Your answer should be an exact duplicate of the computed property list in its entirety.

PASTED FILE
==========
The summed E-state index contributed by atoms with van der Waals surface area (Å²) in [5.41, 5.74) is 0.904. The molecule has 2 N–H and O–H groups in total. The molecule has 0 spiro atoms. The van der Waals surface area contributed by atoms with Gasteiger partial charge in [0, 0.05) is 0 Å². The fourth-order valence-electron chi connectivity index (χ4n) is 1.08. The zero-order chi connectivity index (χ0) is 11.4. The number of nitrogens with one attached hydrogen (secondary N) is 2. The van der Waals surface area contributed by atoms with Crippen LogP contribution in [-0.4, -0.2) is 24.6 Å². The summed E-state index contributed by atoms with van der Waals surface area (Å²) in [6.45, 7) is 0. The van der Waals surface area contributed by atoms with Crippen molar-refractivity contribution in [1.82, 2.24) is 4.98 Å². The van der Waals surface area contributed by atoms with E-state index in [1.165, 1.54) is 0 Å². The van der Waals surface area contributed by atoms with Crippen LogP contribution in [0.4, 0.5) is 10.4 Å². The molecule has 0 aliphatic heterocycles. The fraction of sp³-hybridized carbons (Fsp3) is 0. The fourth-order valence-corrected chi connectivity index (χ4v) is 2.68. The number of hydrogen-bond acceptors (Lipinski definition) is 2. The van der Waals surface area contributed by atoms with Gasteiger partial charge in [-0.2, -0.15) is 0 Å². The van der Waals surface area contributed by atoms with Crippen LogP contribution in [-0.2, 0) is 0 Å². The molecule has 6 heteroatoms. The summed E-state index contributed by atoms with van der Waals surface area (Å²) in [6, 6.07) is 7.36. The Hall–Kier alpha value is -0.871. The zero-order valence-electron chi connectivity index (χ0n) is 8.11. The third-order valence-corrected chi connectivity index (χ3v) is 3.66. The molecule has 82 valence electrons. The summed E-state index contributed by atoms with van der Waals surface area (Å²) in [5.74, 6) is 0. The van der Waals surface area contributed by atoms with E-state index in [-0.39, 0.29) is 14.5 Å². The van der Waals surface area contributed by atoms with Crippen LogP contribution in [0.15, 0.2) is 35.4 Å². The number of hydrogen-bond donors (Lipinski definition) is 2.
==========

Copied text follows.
The summed E-state index contributed by atoms with van der Waals surface area (Å²) in [5.41, 5.74) is 0.904. The molecule has 2 N–H and O–H groups in total. The molecule has 0 spiro atoms. The van der Waals surface area contributed by atoms with Gasteiger partial charge in [0, 0.05) is 0 Å². The fourth-order valence-electron chi connectivity index (χ4n) is 1.08. The zero-order chi connectivity index (χ0) is 11.4. The number of nitrogens with one attached hydrogen (secondary N) is 2. The van der Waals surface area contributed by atoms with Crippen LogP contribution in [-0.4, -0.2) is 24.6 Å². The summed E-state index contributed by atoms with van der Waals surface area (Å²) in [6.45, 7) is 0. The van der Waals surface area contributed by atoms with Crippen molar-refractivity contribution in [1.82, 2.24) is 4.98 Å². The van der Waals surface area contributed by atoms with E-state index in [1.165, 1.54) is 0 Å². The van der Waals surface area contributed by atoms with Crippen LogP contribution in [0.4, 0.5) is 10.4 Å². The molecule has 0 aliphatic heterocycles. The fraction of sp³-hybridized carbons (Fsp3) is 0. The fourth-order valence-corrected chi connectivity index (χ4v) is 2.68. The number of hydrogen-bond acceptors (Lipinski definition) is 2. The van der Waals surface area contributed by atoms with Gasteiger partial charge in [-0.2, -0.15) is 0 Å². The van der Waals surface area contributed by atoms with Crippen LogP contribution in [-0.2, 0) is 0 Å². The molecule has 6 heteroatoms. The summed E-state index contributed by atoms with van der Waals surface area (Å²) in [6, 6.07) is 7.36. The Hall–Kier alpha value is -0.871. The zero-order valence-electron chi connectivity index (χ0n) is 8.11. The third-order valence-corrected chi connectivity index (χ3v) is 3.66. The molecule has 82 valence electrons. The summed E-state index contributed by atoms with van der Waals surface area (Å²) in [5.74, 6) is 0. The van der Waals surface area contributed by atoms with E-state index in [-0.39, 0.29) is 14.5 Å². The van der Waals surface area contributed by atoms with Crippen LogP contribution in [0.15, 0.2) is 35.4 Å². The number of hydrogen-bond donors (Lipinski definition) is 2.